Most concept cars are created to invite a dialogue with the customer about the future, or at the very least, nudge them towards one the manufacturer has already committed to. However, in the case of the concept cars prepared under the design leadership of Ian Callum, it was a bit more like forensic research. With Jaguar’s styling atrophied under the weight of over two decades of introspection, it was a case of asking; ‘what would Sir William Lyons have done?’ Continue reading “Theme: Concepts – Jaguar’s Lost Gamechanger”

Facelifts – Winning the Battle, Losing the War

The 2004 facelifted S-Type had it all to do. Unfortunately for Jaguar, it came at least four years too late.

0298834-Jaguar-S-Type-4.2-V8-Sport-2004
(c) carpages

While the 2004 facelift to Jaguar’s S-Type could never fully excise the visual scars left by its predecessor, it did re-present them in a more broadly palatable form. Given that the original 1998 X200 remains something of a stylistic horror show; the result of an amalgam of three individual styling prototypes unhappily stitched together by Jaguar stylists under a reactionary Ford management, just about anything would have served to Continue reading “Facelifts – Winning the Battle, Losing the War”

Goodbye X150! (2006-2014)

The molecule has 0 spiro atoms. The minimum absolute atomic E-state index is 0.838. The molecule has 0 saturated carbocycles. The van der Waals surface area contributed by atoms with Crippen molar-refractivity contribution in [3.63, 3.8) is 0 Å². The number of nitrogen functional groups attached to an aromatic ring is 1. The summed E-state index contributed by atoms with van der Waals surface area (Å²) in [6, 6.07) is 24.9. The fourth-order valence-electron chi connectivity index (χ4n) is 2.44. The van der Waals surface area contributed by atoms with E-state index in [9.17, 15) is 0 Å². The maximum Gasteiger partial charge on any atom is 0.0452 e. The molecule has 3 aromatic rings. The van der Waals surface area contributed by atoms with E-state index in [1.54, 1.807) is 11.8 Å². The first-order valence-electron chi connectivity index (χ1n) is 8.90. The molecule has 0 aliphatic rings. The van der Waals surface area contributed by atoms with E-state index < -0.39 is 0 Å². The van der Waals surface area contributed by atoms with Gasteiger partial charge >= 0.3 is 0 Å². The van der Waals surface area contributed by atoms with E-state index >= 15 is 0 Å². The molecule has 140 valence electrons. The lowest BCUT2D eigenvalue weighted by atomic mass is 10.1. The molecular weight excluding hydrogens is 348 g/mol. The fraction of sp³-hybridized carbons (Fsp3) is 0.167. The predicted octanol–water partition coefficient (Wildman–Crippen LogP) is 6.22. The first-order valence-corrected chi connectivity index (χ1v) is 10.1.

Why you will be missed… 

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  • Because you were a first glimmer of hope for any creditable Jaguar enthusiast after a great many, very dark years.
  • Because your crisp, Ian Callum style lines – albeit still fairly conservatively executed – were nothing short of a relief after years and years of doughy blobs.
  • Because you always were a decent drive.
  • Because you were the first Jaguar in ages that was more appealing than what the German competition had to offer.
  • Because a competent facelift kept you from appearing like some undignified pensioner (one lesson you learned from your grandfather, the E-type, who was kept on life support far too long).
  • Because you still are more appealing than any modern Mercedes SL.
  • Because your high performance derivatives served so well as testbeds for the F-type.
  • Because you hereby prove that you won’t outstay your welcome.
  • Because you were the car that gave me hope that all was not lost for Jaguar when I saw you for the first time in the aluminium, at the 2005 IAA.